Our fears are always more numerous than our dangers
Forty-eight years ago, I was brought into one of the most ancient organizations called the Ancient Order of the Deep.
The Crossing the Line Ceremony is as old as the sea. From the Official Navy Web Site:
Although crossing the equator may seem like a routine event for any modern-day naval vessel, navies have celebrated the time-honored tradition for centuries. Back in the days of wooden ships, Crossing the Line ceremonies were designed to test young Sailors on their first cruise out in the open sea.
The rich tradition of the Crossing the Line ceremonies often involved varied events throughout which pollywogs, the term given to those who have not crossed the equator before, were put through a series of initiation rites involving harrowing and often embarrassing tasks, gags, obstacles, physical hardships, and generally good-humored mischief. After the ceremony, the Sailors were inducted into the “Solemn Mysteries of the Ancient Order of the Deep” meaning that King Neptune had accepted them as one of his trusty shellbacks. With the pollywog to shellback transition complete, a certificate was often awarded to the new shellback as a rite of passage.
When the ceremonies were first conducted, they were physically challenging and could even be painful or embarrassing to the Sailors.
In February of 1974, I was just completing my first patrol on the George Washington. The patrol had been pretty hectic and had taken the shine off of anything I had as a preconceived notion about Navy life. As one of the new guys on board, I had to fulfill my ninety days as a mess cook before I could go on to do the jobs I had been trained for. It was pretty humbling in so many ways. You start out in the scullery washing dishes for the crew and the actual cooks. The day started incredibly early and if you were on days, it included set up for breakfast, making sure the coffee was ready, setting tables, and helping the cook to get the meal ready. Then the chaos of serving the oncoming crew (who were mainly grouchy at having been rousted from their bunks) and getting reset for the off going watch section. In the scullery on the Georgefish, everything was manual. From the minute the first dirty dishes came through the window, it was a non-stop ballet of scrape, rinse, wash, hot rinse, rack and dry. Repeat. You learned quickly to be complete in the scraping and rinsing part or the food would get stuck on the silver or dishes. Those came back to you with a few curse words so out of survival, you just worked harder.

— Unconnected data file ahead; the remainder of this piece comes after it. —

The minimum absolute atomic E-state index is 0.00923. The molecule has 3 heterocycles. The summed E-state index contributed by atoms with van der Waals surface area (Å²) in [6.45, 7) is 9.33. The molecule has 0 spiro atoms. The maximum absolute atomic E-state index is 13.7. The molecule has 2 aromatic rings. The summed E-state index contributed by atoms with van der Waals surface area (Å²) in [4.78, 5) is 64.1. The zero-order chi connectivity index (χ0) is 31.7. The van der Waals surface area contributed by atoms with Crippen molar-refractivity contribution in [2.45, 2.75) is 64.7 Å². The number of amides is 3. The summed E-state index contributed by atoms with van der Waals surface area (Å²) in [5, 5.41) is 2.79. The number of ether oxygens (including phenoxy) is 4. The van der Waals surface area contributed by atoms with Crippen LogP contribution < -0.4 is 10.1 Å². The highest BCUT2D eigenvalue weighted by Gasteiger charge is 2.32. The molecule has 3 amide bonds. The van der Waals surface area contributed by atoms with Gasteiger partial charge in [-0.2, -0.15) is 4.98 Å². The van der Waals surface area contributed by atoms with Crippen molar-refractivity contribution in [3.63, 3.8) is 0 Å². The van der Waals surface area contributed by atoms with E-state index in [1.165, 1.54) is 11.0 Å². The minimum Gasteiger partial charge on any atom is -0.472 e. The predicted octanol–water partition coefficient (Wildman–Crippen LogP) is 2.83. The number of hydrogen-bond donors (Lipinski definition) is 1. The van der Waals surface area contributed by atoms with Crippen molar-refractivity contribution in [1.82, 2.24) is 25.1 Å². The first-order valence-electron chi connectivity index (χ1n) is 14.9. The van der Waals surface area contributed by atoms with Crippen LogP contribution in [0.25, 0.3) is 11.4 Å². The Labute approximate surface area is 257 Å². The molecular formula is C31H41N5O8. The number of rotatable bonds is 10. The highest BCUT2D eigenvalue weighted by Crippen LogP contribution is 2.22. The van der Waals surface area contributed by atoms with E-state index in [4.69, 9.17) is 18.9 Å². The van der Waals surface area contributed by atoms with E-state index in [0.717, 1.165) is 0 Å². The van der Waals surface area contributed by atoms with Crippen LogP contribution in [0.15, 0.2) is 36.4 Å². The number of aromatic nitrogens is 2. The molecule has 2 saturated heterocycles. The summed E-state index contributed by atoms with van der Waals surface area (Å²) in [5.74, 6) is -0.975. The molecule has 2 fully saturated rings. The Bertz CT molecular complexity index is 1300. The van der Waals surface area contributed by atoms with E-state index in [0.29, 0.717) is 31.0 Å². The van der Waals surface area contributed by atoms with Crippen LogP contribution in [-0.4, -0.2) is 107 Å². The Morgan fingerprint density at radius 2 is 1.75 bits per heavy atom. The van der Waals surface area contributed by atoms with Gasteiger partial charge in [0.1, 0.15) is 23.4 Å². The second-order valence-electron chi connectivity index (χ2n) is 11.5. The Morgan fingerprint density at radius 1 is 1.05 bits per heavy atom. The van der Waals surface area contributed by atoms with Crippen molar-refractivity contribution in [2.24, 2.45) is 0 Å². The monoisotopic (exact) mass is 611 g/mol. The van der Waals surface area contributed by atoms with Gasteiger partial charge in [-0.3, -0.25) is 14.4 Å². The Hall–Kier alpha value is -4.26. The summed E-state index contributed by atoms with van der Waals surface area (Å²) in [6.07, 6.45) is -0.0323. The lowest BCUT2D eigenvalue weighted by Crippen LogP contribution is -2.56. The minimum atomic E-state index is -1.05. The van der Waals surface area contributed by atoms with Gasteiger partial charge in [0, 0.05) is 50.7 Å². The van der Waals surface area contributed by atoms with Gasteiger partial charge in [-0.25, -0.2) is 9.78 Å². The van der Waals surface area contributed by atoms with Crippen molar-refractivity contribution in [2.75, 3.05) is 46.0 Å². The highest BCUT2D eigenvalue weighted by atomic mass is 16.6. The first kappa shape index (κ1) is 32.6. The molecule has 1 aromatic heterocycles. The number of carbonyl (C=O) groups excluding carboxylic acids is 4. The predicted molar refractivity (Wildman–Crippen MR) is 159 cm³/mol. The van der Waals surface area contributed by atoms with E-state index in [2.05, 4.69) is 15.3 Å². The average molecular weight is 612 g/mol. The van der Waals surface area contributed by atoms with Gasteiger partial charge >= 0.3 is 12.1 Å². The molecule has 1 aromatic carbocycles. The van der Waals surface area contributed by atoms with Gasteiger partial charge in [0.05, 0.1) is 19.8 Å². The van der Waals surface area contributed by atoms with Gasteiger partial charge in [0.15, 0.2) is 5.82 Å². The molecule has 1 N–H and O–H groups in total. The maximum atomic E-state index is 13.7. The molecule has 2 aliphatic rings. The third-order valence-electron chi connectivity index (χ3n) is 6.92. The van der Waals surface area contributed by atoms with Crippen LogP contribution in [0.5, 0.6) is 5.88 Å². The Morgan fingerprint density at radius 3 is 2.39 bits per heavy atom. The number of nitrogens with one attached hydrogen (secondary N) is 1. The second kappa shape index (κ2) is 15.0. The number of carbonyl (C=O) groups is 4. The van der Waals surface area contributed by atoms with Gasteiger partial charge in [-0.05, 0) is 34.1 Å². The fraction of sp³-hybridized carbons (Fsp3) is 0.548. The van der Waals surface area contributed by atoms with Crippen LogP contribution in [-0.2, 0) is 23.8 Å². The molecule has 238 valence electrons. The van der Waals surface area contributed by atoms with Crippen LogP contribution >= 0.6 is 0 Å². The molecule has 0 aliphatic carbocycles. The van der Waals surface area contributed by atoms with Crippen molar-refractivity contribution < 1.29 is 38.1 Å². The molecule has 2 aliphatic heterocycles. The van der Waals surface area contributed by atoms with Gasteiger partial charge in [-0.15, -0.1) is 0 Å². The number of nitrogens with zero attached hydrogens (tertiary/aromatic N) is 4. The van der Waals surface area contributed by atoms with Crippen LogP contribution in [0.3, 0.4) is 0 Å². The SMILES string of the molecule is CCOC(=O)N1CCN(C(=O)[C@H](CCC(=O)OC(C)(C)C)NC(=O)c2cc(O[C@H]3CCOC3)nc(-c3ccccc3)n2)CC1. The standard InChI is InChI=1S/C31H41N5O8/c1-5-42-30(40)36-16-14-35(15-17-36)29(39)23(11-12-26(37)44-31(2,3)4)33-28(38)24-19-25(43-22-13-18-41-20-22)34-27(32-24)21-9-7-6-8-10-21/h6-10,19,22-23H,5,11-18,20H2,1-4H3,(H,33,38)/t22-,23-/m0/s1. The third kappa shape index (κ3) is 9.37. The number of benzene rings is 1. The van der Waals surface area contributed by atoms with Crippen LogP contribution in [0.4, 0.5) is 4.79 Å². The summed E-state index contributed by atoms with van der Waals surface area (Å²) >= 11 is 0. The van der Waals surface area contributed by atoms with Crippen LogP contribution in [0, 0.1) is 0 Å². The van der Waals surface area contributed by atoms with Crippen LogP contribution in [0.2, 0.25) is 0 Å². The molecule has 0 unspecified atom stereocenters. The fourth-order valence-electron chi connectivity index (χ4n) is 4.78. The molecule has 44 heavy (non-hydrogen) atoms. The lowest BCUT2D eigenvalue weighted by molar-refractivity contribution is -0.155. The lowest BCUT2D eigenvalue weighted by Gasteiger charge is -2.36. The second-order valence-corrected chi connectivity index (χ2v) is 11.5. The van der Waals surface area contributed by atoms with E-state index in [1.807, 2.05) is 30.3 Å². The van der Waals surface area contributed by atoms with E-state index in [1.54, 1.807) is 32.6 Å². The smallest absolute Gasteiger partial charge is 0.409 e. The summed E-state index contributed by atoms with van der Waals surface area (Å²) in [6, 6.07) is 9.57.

The deep sink for rinsing was really hot. They gave you black electricians gloves to try and protect your hands and arms as you grabbed the dishes to retrieve them. But all too often, the water just got into the gloves which burned you even more. Timing was everything.